Pros: Affordable ; Colorful shell; Helpful app launcher included
Cons: Low-resolution screen; No Google Play access; Glitchy camera; Poor battery life; Sluggish performance; Tinny audio
Verdict: A sub-$100 price tag and colorful design don't provide a good enough reason to take a second look at the Visual Land Prestige 7L and its poor performance.
Price is important, but it's not the only factor that should matter when you're shopping for a tablet. The Visual Land Prestige 7L costs a very low $76, and for that price you get more storage space than your average budget slate (8GB versus your typical 4GB). However, the Prestige 7L's poor screen resolution, unimpressive performance and short battery life add up to a budget slate that should stay on the shelf.
Fisher Price-like plastic immediately comes to mind when you first pick up the Visual Land Prestige 7L. While the shell in our model came in basic Blue, this tablet can also be had in Black, Green, Magenta, Orange, Pink, Purple, Red, Red Orange, Royal Blue, Sky Blue or Yellow. The colored plastic with rounded corners hugs the black bezel and 7-inch screen, but does create a tiny bump between the glass and the frame.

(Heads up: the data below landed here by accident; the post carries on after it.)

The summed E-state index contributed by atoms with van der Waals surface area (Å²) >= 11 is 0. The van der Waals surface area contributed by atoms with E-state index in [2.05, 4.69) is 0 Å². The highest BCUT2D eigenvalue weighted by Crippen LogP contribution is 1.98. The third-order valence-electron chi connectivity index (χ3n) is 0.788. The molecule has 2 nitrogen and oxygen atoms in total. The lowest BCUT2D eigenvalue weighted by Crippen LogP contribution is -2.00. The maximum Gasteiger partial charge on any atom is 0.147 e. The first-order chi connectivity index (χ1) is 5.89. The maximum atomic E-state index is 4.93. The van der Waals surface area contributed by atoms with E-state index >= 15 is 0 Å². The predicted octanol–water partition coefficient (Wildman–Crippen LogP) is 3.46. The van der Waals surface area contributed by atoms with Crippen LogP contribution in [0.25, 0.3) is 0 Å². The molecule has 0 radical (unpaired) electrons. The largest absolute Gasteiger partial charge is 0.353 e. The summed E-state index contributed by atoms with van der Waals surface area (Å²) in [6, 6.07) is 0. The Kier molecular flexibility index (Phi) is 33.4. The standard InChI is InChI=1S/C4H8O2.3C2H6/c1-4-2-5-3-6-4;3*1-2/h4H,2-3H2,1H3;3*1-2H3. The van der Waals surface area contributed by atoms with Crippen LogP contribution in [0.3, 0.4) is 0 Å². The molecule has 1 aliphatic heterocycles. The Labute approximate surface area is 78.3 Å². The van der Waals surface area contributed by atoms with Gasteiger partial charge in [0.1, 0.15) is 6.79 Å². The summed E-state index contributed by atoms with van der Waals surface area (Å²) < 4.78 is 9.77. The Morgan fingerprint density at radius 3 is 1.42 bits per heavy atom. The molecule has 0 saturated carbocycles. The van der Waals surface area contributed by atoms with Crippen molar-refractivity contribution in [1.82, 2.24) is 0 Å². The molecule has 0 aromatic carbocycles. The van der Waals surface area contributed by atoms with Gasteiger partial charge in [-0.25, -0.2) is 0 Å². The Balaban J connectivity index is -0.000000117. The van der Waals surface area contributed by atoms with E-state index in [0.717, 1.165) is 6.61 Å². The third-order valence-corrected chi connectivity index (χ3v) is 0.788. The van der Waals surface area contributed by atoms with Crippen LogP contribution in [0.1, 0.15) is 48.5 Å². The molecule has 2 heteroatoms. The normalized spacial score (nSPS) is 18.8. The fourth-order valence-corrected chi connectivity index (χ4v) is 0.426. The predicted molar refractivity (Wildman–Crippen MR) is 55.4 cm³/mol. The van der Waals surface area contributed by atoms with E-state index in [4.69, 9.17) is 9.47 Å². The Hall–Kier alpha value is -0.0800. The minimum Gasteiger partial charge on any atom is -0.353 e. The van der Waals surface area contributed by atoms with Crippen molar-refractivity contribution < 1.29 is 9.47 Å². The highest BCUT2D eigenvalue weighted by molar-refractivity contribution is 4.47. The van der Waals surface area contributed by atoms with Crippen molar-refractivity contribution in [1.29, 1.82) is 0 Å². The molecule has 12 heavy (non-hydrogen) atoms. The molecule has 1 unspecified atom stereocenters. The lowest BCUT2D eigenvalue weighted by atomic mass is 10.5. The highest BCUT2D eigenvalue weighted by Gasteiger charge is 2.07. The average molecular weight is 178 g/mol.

With measurements of 7.5 x 4.7 x 0.4-inches, this 10.5-ounce tablet is nearly identical to the 7.5 x 4.4 x 0.5-inch Coby Kyros 7, which weighs 10.2 ounces. The Prestige is also very similar to the Hisense Sero 7 LT, which measures 7.9 x 4.8 x 0.4 inches, and the 7.6 x 4.6 x 0.4-inch D2 Pad 712. However, the Hisense weighs in at a heavier 11.6 ounces, and the D2 Pad weighs 11.2 ounces.
The Prestige is intended for horizontal use, as is indicated by the Visual Land logo along the bottom of the screen. In this orientation, the 1.3-megapixel webcam sits on the top right corner. Along the top right edge, you'll find a physical volume rocker and a power button, while the right edge houses the ports for mini-USB, microSD, 3.5mm headphone and a proprietary power plug. Generally speaking, the port placement and color options of the Prestige 7L are nearly identical to those on the D2 Pad 712.
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Turning the Prestige 7L over, you're greeted by diagonal striations and white labels that correspond to all the ports and buttons along the edges. A single speaker sits on the top left and a reset button on the middle right.